I recently worked with a preschool that was very highly regarded in their community. It was a lab school for the local community college, they had achieved national accreditation through NAEYC, and was a three time 5-Star Quality rated center. The teachers never seemed to leave but Directors only stayed for an average of 2 years. I was excited to work with the teachers and the Director, who was on her 3rd year at the center. The center had received coaching services the previous 4 years from an internal party who had since left. When I walked into the center for the first time it quickly became evident that things weren’t all that they seemed. There was a tension in the air, the Director seemed nervous and stressed, the teachers were less than welcoming, and there were many challenging behaviors in the classrooms.
I realized that my presence may not necessarily be wanted by many in the center. I sat with the Director to get a sense of how she perceived the climate to be. She expressed that the staff had recently completed an anonymous evaluation on her and she got some negative feedback. She stated that “everyone hates her, she apparently is a terrible leader, and she is just waiting for the long-term teachers to leave because they have terrible attitudes.” Uh oh. This wasn’t going to be an easy process and I knew that I would need more information. I started by interviewing the lead teachers. They confirmed that they had some fundamental concerns with their leader, the Director, and that they had just the week before, taken those concerns to her supervisor. However, her supervisor, who was also a Vice President of the College, had recently been involved in a physical altercation with a colleague on campus and was soon resigning her position. (You can’t make this stuff up!) The teachers were frustrated and felt that the Director would not be held accountable. The problems were vast and serious. I struggled about how to move forward.
I decided to start at the top, with the Director. I led her through a reflective conversation to address some of the issues the teachers had identified in her evaluation. The Director really struggled with taking accountability. Though she admitted that most of the concerns were true, she felt that they were mean spirited and not her fault. She struggled with time management and because she consistently left tasks to the last minute, she was unable to ask clarifying questions or for help, and so often made mistakes that caused loss of funding and training opportunities for staff. Instead of being able to recognize that her time management skills needed to be addressed, she blamed the mistakes on a lack of training and/or that people would not answer her emails and so she couldn’t complete the task on time. After a few of these conversations, I realized that my coaching efforts would look very different than at previous centers.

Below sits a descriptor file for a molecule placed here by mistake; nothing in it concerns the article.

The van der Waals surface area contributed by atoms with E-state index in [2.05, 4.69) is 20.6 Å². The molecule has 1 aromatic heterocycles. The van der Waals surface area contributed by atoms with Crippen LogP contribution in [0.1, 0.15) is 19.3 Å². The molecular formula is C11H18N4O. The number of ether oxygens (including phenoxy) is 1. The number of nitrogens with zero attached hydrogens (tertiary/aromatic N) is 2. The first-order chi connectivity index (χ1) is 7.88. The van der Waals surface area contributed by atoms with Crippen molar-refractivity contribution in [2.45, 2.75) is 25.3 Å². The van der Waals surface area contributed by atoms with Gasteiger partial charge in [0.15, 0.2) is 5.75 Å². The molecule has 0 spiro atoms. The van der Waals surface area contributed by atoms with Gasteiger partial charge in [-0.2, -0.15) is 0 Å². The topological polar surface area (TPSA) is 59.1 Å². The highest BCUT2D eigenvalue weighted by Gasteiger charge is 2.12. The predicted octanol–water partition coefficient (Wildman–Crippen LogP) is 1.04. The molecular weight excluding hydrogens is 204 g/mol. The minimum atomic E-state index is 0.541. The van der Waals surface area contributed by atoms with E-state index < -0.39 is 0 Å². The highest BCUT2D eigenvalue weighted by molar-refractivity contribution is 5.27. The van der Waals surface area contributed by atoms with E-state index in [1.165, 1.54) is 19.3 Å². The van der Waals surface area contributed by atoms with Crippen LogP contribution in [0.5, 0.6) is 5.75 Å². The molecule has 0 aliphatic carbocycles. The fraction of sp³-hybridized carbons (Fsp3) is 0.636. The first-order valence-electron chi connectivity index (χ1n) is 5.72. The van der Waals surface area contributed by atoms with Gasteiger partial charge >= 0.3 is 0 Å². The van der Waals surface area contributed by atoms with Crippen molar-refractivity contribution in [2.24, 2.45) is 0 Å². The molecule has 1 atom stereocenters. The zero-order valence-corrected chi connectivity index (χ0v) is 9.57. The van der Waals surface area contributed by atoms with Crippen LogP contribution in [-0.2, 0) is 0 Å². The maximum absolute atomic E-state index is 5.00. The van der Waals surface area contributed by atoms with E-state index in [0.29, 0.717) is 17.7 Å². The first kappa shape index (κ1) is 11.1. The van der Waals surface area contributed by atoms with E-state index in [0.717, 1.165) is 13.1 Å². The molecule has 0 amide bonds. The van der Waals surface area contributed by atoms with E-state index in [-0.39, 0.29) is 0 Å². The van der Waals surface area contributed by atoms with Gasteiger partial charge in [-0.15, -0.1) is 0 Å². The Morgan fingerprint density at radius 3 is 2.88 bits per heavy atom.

My expertise is in classroom environments and effective teaching practices, not in team building in a toxic environment, but I was going to need to help work them through it if I wanted to get to the point where I could coach effectively. The first thing I did was to read Fierce Conversations by Susan Craig Scott M.D. This book taught me so much about team building, leadership, and how to have the difficult conversation with the Director that needed to happen in order for everyone to move forward. One of the great take-aways I learned from her book is that if someone is not a good fit, or they are unwilling or unable to get on board with building a positive work culture, you may need to help them “become available to industry”.
In this case, the Director decided to leave the center at the end of the process and teachers who had one foot out the door decided to stay. Once that change in leadership happened, things quickly improved in terms of a positive work environment. A few of the most valuable lessons I learned through this process were:
- Buy-in is essential – both at the top and all the way down. If the leader does not believe the coaching process will be beneficial, neither will the staff. A quick survey about how each staff member feels about having a coach is beneficial.
- Relationships are important – as a coach you must first put the time in to build a relationship with your coachee. Through conversations, I had built a relationship with the Director where trust was established. This allowed her to hear difficult things without feeling like they were a personal attack. These conversations also allowed her to realize that she was not in the position she wanted to be in and gave her the confidence to go after another position.
- Research is your friend – When faced with a question or problem that you don’t have the answer to it is important that you do the necessary research. The term “fake it ‘til you make it” does not apply here! Teachers and Directors are looking to you to help them solve problems, you need to take that responsibility seriously. It is not helpful to guess or make something up just because you want to be seen as the “expert”. You are not an expert in all things. It is ok to say, “I am not sure, let me research that and get back with you.”
- Coaching is not one-size-fits-all – Coaching is a cyclical process, but the starting point will look different for each situation. It would not have been a successful process if I had not first addressed the leadership and negative climate issues at the previous center. I would typically work toward building a relationship with the teacher I will be working with as a first step. In this case, that was not possible as there were more pressing issues to deal with first. You have to be flexible and you need to be willing to leave your comfort zone.
I hope you found this post helpful. Please comment or share your coaching stories below.